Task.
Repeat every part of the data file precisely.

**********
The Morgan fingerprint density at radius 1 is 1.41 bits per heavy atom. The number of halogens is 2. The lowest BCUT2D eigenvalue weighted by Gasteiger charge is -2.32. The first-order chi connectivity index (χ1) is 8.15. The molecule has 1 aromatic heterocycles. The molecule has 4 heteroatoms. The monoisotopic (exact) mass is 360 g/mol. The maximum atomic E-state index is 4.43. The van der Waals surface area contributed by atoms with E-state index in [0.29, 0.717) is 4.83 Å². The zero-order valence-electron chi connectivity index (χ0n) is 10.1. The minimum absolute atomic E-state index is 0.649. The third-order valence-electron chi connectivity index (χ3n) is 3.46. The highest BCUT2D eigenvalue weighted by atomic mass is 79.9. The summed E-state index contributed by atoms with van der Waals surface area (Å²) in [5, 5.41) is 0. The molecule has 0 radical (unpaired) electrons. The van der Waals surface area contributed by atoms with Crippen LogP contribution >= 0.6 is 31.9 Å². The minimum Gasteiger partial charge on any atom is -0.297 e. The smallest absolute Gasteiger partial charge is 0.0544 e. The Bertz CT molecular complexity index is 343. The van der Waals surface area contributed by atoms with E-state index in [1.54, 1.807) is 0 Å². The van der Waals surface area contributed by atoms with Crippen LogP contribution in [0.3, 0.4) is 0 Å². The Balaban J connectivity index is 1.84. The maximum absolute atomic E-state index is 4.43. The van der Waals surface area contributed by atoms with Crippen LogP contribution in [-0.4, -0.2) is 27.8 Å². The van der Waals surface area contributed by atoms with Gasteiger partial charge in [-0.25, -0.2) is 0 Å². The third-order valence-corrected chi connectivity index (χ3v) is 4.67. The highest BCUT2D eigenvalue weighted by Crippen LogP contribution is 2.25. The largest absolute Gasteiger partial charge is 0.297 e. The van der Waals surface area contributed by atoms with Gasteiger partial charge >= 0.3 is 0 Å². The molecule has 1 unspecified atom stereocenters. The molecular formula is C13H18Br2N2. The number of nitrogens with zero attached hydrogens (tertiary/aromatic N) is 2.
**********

The Morgan fingerprint density at radius 1 is 1.41 bits per heavy atom. The number of halogens is 2. The lowest BCUT2D eigenvalue weighted by Gasteiger charge is -2.32. The first-order chi connectivity index (χ1) is 8.15. The molecule has 1 aromatic heterocycles. The molecule has 4 heteroatoms. The monoisotopic (exact) mass is 360 g/mol. The maximum atomic E-state index is 4.43. The van der Waals surface area contributed by atoms with E-state index in [0.29, 0.717) is 4.83 Å². The zero-order valence-electron chi connectivity index (χ0n) is 10.1. The minimum absolute atomic E-state index is 0.649. The third-order valence-electron chi connectivity index (χ3n) is 3.46. The highest BCUT2D eigenvalue weighted by atomic mass is 79.9. The summed E-state index contributed by atoms with van der Waals surface area (Å²) in [5, 5.41) is 0. The molecule has 0 radical (unpaired) electrons. The van der Waals surface area contributed by atoms with Crippen LogP contribution >= 0.6 is 31.9 Å². The minimum Gasteiger partial charge on any atom is -0.297 e. The smallest absolute Gasteiger partial charge is 0.0544 e. The Bertz CT molecular complexity index is 343. The van der Waals surface area contributed by atoms with E-state index in [1.54, 1.807) is 0 Å². The van der Waals surface area contributed by atoms with Crippen LogP contribution in [0.3, 0.4) is 0 Å². The Balaban J connectivity index is 1.84. The maximum absolute atomic E-state index is 4.43. The van der Waals surface area contributed by atoms with Crippen LogP contribution in [-0.4, -0.2) is 27.8 Å². The van der Waals surface area contributed by atoms with Gasteiger partial charge in [-0.25, -0.2) is 0 Å². The third-order valence-corrected chi connectivity index (χ3v) is 4.67. The highest BCUT2D eigenvalue weighted by Crippen LogP contribution is 2.25. The largest absolute Gasteiger partial charge is 0.297 e. The van der Waals surface area contributed by atoms with Gasteiger partial charge >= 0.3 is 0 Å². The molecule has 1 unspecified atom stereocenters. The molecular formula is C13H18Br2N2. The number of nitrogens with zero attached hydrogens (tertiary/aromatic N) is 2.